At this point some of our support choices arrived. The Germans deployed a PzII which was a bit worrying as I didn't have any anti-armour capability other than LMGs. I chose to bring on a Forward Observer who managed to call in a barrage on the German mortar with pretty devastating effect. In CoC once a barrage starts in continues until a player manages to end the round by using Chain of Command points which accumulate (if you're lucky) during the game. I was able to walk the barrage onto the remaining German sections which piled on more casualties. One of the Belgian officers was wounded and left behind when his section broke but displayed conspicuous bravery by calling in the mortar strike on his position while lying in a pool of blood!
Sunday, 3 December 2017
Well, not exactly a house...it's actually a Japanese Rice store but it has walls and a roof so that's close enough for me.
I bought this 4Ground rice store in October at SELWG to use with my Ronin figures and it has languished with my other purchases since then until yesterday when my wife spotted it and wanted to know why I'd bought things if I wasn't going to do anything with them. Clearly she doesn't understand about the principles of buying stuff for wargames...these things need a certain time to mature. Nonetheless I was inspired to make a start on the rice store and built it fairly quickly.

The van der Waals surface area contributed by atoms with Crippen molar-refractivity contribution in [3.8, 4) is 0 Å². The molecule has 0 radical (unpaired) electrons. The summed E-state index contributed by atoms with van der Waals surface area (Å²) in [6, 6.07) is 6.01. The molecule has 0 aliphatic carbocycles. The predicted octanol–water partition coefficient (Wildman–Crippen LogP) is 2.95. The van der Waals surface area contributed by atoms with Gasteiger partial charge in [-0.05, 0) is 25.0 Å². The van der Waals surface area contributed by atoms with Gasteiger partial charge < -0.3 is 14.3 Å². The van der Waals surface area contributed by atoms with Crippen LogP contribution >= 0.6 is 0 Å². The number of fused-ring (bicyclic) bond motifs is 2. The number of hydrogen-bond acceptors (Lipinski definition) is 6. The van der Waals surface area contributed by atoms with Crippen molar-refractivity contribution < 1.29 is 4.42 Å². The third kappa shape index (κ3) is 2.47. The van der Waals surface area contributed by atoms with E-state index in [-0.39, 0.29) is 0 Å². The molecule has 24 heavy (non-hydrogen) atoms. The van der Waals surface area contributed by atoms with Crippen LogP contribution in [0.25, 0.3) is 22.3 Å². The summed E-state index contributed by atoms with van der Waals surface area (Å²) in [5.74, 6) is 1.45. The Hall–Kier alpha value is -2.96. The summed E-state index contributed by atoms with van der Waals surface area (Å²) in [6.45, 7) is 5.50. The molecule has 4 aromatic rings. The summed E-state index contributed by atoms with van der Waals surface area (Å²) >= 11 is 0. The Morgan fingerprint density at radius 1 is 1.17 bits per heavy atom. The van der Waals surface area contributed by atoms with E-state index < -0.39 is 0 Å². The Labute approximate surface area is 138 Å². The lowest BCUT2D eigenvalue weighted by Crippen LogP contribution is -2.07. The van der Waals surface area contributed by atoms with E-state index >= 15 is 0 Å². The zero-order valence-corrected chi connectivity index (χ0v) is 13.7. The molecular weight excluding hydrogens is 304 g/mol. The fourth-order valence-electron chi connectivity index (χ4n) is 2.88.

I'm pretty cack-handed when it comes to any form of building things...generally the rule in our house is that it's better to get someone in than to let me loose on any form of DIY and this proved no exception. Like a lot of the 4Ground kits it has an inner wall which is built first and then lined with an outer and inner lining. I completely failed to take account of the fact that there is a door and a window on 2 of the walls and managed to put the wrong parts on each side! As I'd used Superglue rather than PVA this was a bit of a bugger but I managed to prise the pieces off without inflicting too much damage (but covering my fingers in glue in the process)...at least I didn't stick myself to anything...
The store has a Teddy Bear fur roof and my main question is why does mine look like Donald Trump!!!!
This is the house after the fur has been given a liberal coat of PVA/Water and a bit of a trim...now safely de-Trumped!